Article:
• 11th January 2010 - By greg
    INDOOR SEA TRIALS? HUH?I am composing this blog post in my shop right now sitting in WiTHiN pedaling away trying to complete a 24 hour simulation. I started at 8:00 am (Monday 11h) and at 8:00 am tomorrow morning I will climb out o the sleeping cabin and go have a shower. I’m almost at 4 hours now and so far, so good.

    My first task this morning was to spend 35 minutes hand-pumping my manual desalinator to make some water for breakfast. That was a valuable exercise because I found a position to hold the manual pump and was able to pedal at the same time. It wasn’t that bad – I could see doing that for an hour a day maybe first thing in the morning.

    Then I fired up my JetBoil camp stove and made some dehydrated scrambled eggs for breakfast, and a cup of hot instant coffee. I spent the next couple of hours going over emails and making up this blog post. Here are some photos of the ACTION!

    The plan is to pedal 4 hour shifts with 30 minute or so breaks between. I think I’ll stop pedaling at 8 or 10 pm, have a snack, then hit the sack in the cabin.

    I’m going to continue to Twitter, Facebook and blog throughout the day, so stay tuned.

    Posted via email from adventuresofgreg’s posterous

  • 5 Comments to “Indoor sea trials”

    • Guy Gilbert on January 11, 2010

      I think I should give some news of Quebec too.

      Last week has been a busy one in our ice canoe sport. The Port of Quebec administration wanted to prohibit doing ice cano by night in the surrounding of the Port. The reason they gave was that we can’t see by night. With the snow and ice reflecting 90% of the light, the reason was not well supported in the reality.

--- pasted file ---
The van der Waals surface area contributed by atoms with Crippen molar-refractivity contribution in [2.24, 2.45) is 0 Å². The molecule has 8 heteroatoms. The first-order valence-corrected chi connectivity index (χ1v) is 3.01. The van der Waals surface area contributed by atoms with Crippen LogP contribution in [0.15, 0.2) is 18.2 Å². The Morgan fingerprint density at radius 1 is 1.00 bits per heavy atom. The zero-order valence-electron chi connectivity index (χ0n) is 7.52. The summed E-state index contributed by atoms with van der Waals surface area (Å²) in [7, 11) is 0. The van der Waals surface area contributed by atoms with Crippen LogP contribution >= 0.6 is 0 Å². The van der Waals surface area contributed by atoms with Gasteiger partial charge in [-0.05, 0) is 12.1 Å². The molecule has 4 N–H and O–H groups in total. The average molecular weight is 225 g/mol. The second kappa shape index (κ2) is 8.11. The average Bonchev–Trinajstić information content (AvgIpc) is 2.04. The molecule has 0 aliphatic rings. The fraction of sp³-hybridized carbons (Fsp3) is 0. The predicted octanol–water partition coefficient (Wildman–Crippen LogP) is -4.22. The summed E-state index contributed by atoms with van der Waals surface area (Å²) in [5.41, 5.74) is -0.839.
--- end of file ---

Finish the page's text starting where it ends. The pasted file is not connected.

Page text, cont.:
I agree a little bit in the fact these people are worried to be responsible for an accident in the port area, but I don’t want any complication in an activity working well for centuries in The Quebec environment, without these rules. So we had a first activity with medias last Wednesday by night, showing the cameras were working well and canoes easy to see at 600 meters on the river. And last Friday, we had a negociation meeting with the port administration, with medias waiting for us out of the building.

      I do not appreciate personnally this way of doing things, but this gave results and a fair compromise has been defined. It is a little bit crazy, an old man with white hair, explaining to these young men what is a fair judgment in matter of security.

      So, I apologize in not giving too often news these days, but we are busy too.

    • David Tangye on January 11, 2010

      I wonder if there is any little air-cleansing device on the market these days, perhaps based on NASA technology. It would have a market in yachts, and would be especially useful in there if a sufficiently small unit were available. It should work using a tiny current draw for a tiny fan. Perhaps you can research this over the ‘net to wile away a few hours in there. Fresh air below is good to have offshore especially when the seas are lumpy.

    • Daniel Woods on January 11, 2010

      Hi Greg,

      I have been following you for over a year. You are living a dream. I’m excited for your crossing. Watching you prepare so well over the past months is a great example for any undertaking. You are planning for success. Without all the testing you have done, you may have had several disasters. I don’t know if you can browse the internet while you are pedaling away in your training, but you might enjoy some of the ocean photography I do here in San Diego, CA. http://www.beachshoot.com

      Keep up the great work,

      Daniel Woods

    • greg on January 12, 2010

      daniel: thanks for the diversion. amazing phtos

    • anth on January 12, 2010

      I would try taking along some real food if you have any extra room

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